by Mary Chino Cherry
In a famous moment from The Blues Brothers, Elwood Blues breaks down a vital concept for his brother Jake. Jake has just accused Elwood of lying to him while Jake was imprisoned, and Elwood responds “I just took the liberty of bullshitting you a little . . . . It wasn't lies. It was bullshit.”
Americans are, of all variations of the genus homo, perhaps the most prone to—or adept at—bullshitting as a way of life.
Alexis de Tocqueville notes that, even in the 1830s, the people of these United States were constantly on the make, uninterested in philosophy for its own sake, but fascinated in all that might make material differences in their circumstances. Tocqueville's insinuation that this was a flaw is, perhaps, prototypically French, but the fact that he devotes considerable real estate in Democracy in America to exploring it implies the opposite. Indeed, no American would seriously criticize another for wanting to do better for himself, even if that American was already rich. “Excessively wealthy” must, then, be considered the default synonym for “successful,” “happy,” “satisfied,” or any other conceivable positive status.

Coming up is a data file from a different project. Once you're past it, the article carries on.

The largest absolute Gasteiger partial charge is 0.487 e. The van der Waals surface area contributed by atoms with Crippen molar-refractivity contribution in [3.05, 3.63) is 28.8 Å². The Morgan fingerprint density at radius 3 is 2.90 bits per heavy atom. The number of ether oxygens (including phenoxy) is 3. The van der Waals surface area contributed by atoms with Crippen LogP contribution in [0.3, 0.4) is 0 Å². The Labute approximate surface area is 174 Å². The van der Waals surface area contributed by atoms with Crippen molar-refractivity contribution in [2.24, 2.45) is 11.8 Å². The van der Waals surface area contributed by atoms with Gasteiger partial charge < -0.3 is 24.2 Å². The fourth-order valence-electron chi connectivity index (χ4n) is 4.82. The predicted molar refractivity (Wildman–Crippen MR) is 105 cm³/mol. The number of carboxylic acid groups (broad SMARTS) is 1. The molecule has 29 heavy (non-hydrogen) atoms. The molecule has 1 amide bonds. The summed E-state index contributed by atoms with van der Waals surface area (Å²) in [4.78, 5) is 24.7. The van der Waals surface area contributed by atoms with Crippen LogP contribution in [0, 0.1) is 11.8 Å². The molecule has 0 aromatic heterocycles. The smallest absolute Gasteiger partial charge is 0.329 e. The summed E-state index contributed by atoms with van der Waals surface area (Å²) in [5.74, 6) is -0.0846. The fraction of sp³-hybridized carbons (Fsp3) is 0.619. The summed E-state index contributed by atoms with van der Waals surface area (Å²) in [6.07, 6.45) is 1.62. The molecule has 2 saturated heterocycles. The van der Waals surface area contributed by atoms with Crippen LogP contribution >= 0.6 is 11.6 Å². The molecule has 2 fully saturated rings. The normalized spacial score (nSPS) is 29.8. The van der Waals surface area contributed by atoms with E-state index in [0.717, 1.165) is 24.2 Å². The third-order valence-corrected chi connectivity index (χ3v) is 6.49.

That we Americans want philosophy to bend toward bettering ourselves by fattening our wallets may get us into trouble, but, importantly, it's a good benchmark by which our devotion to bullshit may be measured. Rather than let Christian traditions about the sacraments of giving and living simply get in the way, we have re-created the faith as the “prosperity gospel” without a single stammer or blush. Put simply, Americans have forged Christ Hisself in the image of the charlatan, the adman, the salesman, the motivational speaker, the bullshit artist.
Americans fall for marketing strategies, bald-faced hype, and clever ads not because we're gullible, exactly, but because these things are different passages from the same American scripture. We recognize in those who speak them the words of Our One True Lord. To not fall for the come-on, to call the salesman on his bullshit, is something just shy of blasphemy; doing so places the bullshit-caller-on-er squarely in the category of pessimist, destroyer of the American Dream. In a broad-based transvaluation of values, the American bullshitter has become the American plain-dealer. He is fair because he is playing the game as, it is understood, it ought to be played: an attempt to gain advantage is the only admirable quality in the continual tournament of self-interest. Woe be to she who walks away or refuses to play the bullshit game.
It is this ethos that allows the right-wing—which correctly does represent “traditional” American values—to denigrate all “bleeding hearts” and feminists, “do-gooders” and regulators alike.
There is little more sobering to the spirit of bullshitting than she who is unafraid to point out its obvious and overpowering stench.